In a newly published statement by the FDA this month, Chief Scott Gottlieb identifies four priority areas regarding the agency’s policies on tobacco and vaping for 2018. The general tone of the document at first appears rather promising, but after delving deeper into the fine print, there are some specific word choices that are causing concern within some sectors of the vaping community.
The FDA publication is entitled Healthy Innovation, Safer Families: FDA’s 2018 Strategic Policy Roadmap, and it’s four priorities include the following:
Gottlieb states that the FDA plans to take a “fresh look” at vaping products and electronic delivery systems of nicotine to ensure that “adults” can access the nicotine they want without having to burn tobacco leaves. This sounds good, until the document then seemingly continues to recategorize vaping devices as “medicinal” in nature.
“With appropriate product regulation, new technology, and product innovation – including new medicinal nicotine products and electronic nicotine delivery systems (ENDS) – could present an opportunity for more smokers to quit combustible tobacco and stay quit. Our plan takes new steps to foster innovation in nicotine delivery, where such innovation could truly make a positive public health impact. It also makes sure that FDA has the foundational regulations to put products such as electronic cigarettes through an appropriate series of regulatory checkpoints.”
When Donald Trump tapped Scott Gottlieb to run the FDA, many in the vaping community were hopefully optimistic. After all, Gottlieb has a long history with vaping. He was once a major financial investor in the KURE e-cigarette company. But the agency’s recent actions since Gottlieb has taken office may be painting a very different picture than that of being 100% vaping-friendly.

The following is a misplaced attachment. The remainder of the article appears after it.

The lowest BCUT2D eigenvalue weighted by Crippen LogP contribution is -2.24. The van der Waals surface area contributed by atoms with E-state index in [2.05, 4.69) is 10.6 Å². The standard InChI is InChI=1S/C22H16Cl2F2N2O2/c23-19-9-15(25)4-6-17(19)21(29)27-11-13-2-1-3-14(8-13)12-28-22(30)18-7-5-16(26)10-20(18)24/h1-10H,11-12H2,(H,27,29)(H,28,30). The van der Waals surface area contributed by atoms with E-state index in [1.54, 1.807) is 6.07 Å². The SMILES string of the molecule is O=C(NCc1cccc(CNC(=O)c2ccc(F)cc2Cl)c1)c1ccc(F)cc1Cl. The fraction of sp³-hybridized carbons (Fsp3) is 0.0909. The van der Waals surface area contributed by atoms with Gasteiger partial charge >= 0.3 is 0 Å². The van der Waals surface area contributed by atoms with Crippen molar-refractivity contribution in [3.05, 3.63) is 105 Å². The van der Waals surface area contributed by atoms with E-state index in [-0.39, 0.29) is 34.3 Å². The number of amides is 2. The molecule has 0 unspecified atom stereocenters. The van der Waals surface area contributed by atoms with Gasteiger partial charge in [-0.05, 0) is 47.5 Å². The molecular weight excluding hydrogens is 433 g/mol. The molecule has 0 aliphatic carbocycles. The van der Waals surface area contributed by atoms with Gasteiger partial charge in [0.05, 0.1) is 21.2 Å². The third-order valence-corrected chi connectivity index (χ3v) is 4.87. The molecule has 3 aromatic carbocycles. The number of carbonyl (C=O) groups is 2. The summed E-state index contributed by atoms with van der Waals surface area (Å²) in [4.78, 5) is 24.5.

Is the FDA planning to ban vape flavors?
For example, multiple Pre-Market Tobacco Applications (PMTAs) for smokeless tobacco products have been rejected by the FDA in 2018. In at least one instance, the FDA even banned a manufacturer from producing new flavors of one of its products. Meanwhile in a new draft for an addendum to the Advanced Notice of Proposed Rulemaking (ANPRM), the agency seems to suggest that a national flavor ban on e-juices (other than tobacco) is a viable option.
“Evidence shows that flavored tobacco products, especially those that are sweet or are described with terms attractive to kids, appeal to youth and also shows that youth may be more likely to initiate tobacco use with such products. Evidence also shows that the presence of flavors in some non-combustible tobacco products may play a role in helping some tobacco users transition away from combusted tobacco products, which are likely the most harmful currently marketed form of nicotine delivery for an individual user.”
Another major red flag of the FDA roadmap is the phrase “safer families” contained within the document’s title. Is Gottlieb once again signaling a potential flavor ban, based on the popular misconception that vaping manufacturers are intentionally targeting minors as customers by peddling e-liquids that taste like cotton candy or gummy bears? And why does the FDA roadmap refer to vapor products and low-nicotine cigarettes in a section entitled Reducing Misuse and Abuse of Opioid Drugs?
Scott Gottlieb may be a former investor in the vaping industry, but he is also a former consultant for the Big Pharma company GlaxoSmithKline. A substantive section of the FDA roadmap deals specifically with “medical product manufacturers,” of which vaping is again referenced as a medicinal product.
As head of the FDA, Gottlieb has a very fine line to walk. He is responsible for regulating food, drugs, and thanks to the Obama Administration’s deeming regulations, vaping and tobacco. Even though he may personally be a huge fan of vaping, he is walking through a political minefield. Will the FDA implement a flavor ban on e-liquids nationwide? If the FDA roadmap is any indication, they appear to be at least considering the option.